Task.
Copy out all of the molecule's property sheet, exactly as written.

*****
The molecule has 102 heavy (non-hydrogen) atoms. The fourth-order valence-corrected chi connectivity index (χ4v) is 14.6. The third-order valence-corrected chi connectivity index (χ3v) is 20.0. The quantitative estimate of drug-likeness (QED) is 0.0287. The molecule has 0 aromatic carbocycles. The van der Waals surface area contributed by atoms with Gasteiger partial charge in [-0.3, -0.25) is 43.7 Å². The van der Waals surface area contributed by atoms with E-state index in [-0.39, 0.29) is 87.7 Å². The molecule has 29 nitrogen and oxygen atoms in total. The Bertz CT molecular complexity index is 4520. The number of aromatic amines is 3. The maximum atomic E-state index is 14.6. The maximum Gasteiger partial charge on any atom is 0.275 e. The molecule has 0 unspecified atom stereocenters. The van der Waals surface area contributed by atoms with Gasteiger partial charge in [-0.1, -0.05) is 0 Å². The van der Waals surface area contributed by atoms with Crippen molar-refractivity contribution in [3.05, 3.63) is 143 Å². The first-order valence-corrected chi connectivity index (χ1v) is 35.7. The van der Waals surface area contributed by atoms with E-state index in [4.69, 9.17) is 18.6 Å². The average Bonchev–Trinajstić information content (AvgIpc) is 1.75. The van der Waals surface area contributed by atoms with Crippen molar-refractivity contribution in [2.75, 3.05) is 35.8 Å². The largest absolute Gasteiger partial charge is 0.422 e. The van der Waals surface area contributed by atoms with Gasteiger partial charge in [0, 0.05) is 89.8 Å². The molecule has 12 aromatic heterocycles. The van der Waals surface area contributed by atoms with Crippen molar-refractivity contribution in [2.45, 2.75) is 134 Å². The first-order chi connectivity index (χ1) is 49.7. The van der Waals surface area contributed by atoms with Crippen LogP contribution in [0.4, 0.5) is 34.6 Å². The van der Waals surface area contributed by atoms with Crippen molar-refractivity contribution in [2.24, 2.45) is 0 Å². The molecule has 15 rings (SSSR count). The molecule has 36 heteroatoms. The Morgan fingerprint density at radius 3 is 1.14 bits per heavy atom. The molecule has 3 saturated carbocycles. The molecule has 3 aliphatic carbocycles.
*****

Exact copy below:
The molecule has 102 heavy (non-hydrogen) atoms. The fourth-order valence-corrected chi connectivity index (χ4v) is 14.6. The third-order valence-corrected chi connectivity index (χ3v) is 20.0. The quantitative estimate of drug-likeness (QED) is 0.0287. The molecule has 0 aromatic carbocycles. The van der Waals surface area contributed by atoms with Gasteiger partial charge in [-0.3, -0.25) is 43.7 Å². The van der Waals surface area contributed by atoms with E-state index in [-0.39, 0.29) is 87.7 Å². The molecule has 29 nitrogen and oxygen atoms in total. The Bertz CT molecular complexity index is 4520. The number of aromatic amines is 3. The maximum atomic E-state index is 14.6. The maximum Gasteiger partial charge on any atom is 0.275 e. The molecule has 0 unspecified atom stereocenters. The van der Waals surface area contributed by atoms with Gasteiger partial charge in [-0.1, -0.05) is 0 Å². The van der Waals surface area contributed by atoms with Crippen molar-refractivity contribution in [3.05, 3.63) is 143 Å². The first-order valence-corrected chi connectivity index (χ1v) is 35.7. The van der Waals surface area contributed by atoms with E-state index in [4.69, 9.17) is 18.6 Å². The average Bonchev–Trinajstić information content (AvgIpc) is 1.75. The van der Waals surface area contributed by atoms with Crippen molar-refractivity contribution in [2.75, 3.05) is 35.8 Å². The largest absolute Gasteiger partial charge is 0.422 e. The van der Waals surface area contributed by atoms with Gasteiger partial charge in [0, 0.05) is 89.8 Å². The molecule has 12 aromatic heterocycles. The van der Waals surface area contributed by atoms with Crippen molar-refractivity contribution in [2.45, 2.75) is 134 Å². The first-order chi connectivity index (χ1) is 49.7. The van der Waals surface area contributed by atoms with Crippen LogP contribution in [0.4, 0.5) is 34.6 Å². The van der Waals surface area contributed by atoms with Crippen molar-refractivity contribution in [2.24, 2.45) is 0 Å². The molecule has 15 rings (SSSR count). The molecule has 36 heteroatoms. The Morgan fingerprint density at radius 3 is 1.14 bits per heavy atom. The molecule has 3 saturated carbocycles. The molecule has 3 aliphatic carbocycles.